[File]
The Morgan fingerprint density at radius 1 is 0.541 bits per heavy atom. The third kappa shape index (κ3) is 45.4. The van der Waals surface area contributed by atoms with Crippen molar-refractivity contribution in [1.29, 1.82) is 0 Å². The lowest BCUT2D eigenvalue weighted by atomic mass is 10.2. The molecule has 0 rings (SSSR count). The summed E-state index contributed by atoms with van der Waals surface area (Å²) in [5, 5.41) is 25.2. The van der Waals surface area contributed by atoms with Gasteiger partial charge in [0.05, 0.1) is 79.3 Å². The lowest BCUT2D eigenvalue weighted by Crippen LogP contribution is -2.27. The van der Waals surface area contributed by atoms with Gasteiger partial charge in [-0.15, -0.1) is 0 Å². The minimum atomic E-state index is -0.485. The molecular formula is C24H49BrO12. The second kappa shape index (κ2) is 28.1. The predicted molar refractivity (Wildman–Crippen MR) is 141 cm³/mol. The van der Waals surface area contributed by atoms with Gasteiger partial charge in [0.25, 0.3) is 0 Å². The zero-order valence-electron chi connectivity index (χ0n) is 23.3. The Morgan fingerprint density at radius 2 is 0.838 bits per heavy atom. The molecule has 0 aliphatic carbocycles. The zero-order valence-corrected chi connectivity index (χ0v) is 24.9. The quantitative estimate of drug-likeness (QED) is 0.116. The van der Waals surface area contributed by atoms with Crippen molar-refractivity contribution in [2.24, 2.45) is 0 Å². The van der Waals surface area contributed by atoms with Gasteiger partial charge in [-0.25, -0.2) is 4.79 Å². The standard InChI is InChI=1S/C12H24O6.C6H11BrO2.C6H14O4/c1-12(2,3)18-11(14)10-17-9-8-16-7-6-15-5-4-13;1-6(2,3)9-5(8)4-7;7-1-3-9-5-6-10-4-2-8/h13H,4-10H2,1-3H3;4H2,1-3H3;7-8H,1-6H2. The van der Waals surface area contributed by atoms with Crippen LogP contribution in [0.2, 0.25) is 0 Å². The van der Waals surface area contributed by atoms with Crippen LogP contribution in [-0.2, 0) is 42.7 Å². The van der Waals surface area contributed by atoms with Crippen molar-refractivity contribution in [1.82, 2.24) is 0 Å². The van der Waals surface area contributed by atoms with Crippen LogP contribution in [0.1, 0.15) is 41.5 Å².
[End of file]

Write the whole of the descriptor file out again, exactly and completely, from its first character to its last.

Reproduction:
The Morgan fingerprint density at radius 1 is 0.541 bits per heavy atom. The third kappa shape index (κ3) is 45.4. The van der Waals surface area contributed by atoms with Crippen molar-refractivity contribution in [1.29, 1.82) is 0 Å². The lowest BCUT2D eigenvalue weighted by atomic mass is 10.2. The molecule has 0 rings (SSSR count). The summed E-state index contributed by atoms with van der Waals surface area (Å²) in [5, 5.41) is 25.2. The van der Waals surface area contributed by atoms with Gasteiger partial charge in [0.05, 0.1) is 79.3 Å². The lowest BCUT2D eigenvalue weighted by Crippen LogP contribution is -2.27. The van der Waals surface area contributed by atoms with Gasteiger partial charge in [-0.15, -0.1) is 0 Å². The minimum atomic E-state index is -0.485. The molecular formula is C24H49BrO12. The second kappa shape index (κ2) is 28.1. The predicted molar refractivity (Wildman–Crippen MR) is 141 cm³/mol. The van der Waals surface area contributed by atoms with Gasteiger partial charge in [0.25, 0.3) is 0 Å². The zero-order valence-electron chi connectivity index (χ0n) is 23.3. The Morgan fingerprint density at radius 2 is 0.838 bits per heavy atom. The molecule has 0 aliphatic carbocycles. The zero-order valence-corrected chi connectivity index (χ0v) is 24.9. The quantitative estimate of drug-likeness (QED) is 0.116. The van der Waals surface area contributed by atoms with Crippen molar-refractivity contribution in [2.24, 2.45) is 0 Å². The van der Waals surface area contributed by atoms with Gasteiger partial charge in [-0.25, -0.2) is 4.79 Å². The standard InChI is InChI=1S/C12H24O6.C6H11BrO2.C6H14O4/c1-12(2,3)18-11(14)10-17-9-8-16-7-6-15-5-4-13;1-6(2,3)9-5(8)4-7;7-1-3-9-5-6-10-4-2-8/h13H,4-10H2,1-3H3;4H2,1-3H3;7-8H,1-6H2. The van der Waals surface area contributed by atoms with Crippen LogP contribution in [0.2, 0.25) is 0 Å². The van der Waals surface area contributed by atoms with Crippen LogP contribution in [-0.2, 0) is 42.7 Å². The van der Waals surface area contributed by atoms with Crippen molar-refractivity contribution in [1.82, 2.24) is 0 Å². The van der Waals surface area contributed by atoms with Crippen LogP contribution in [0.1, 0.15) is 41.5 Å².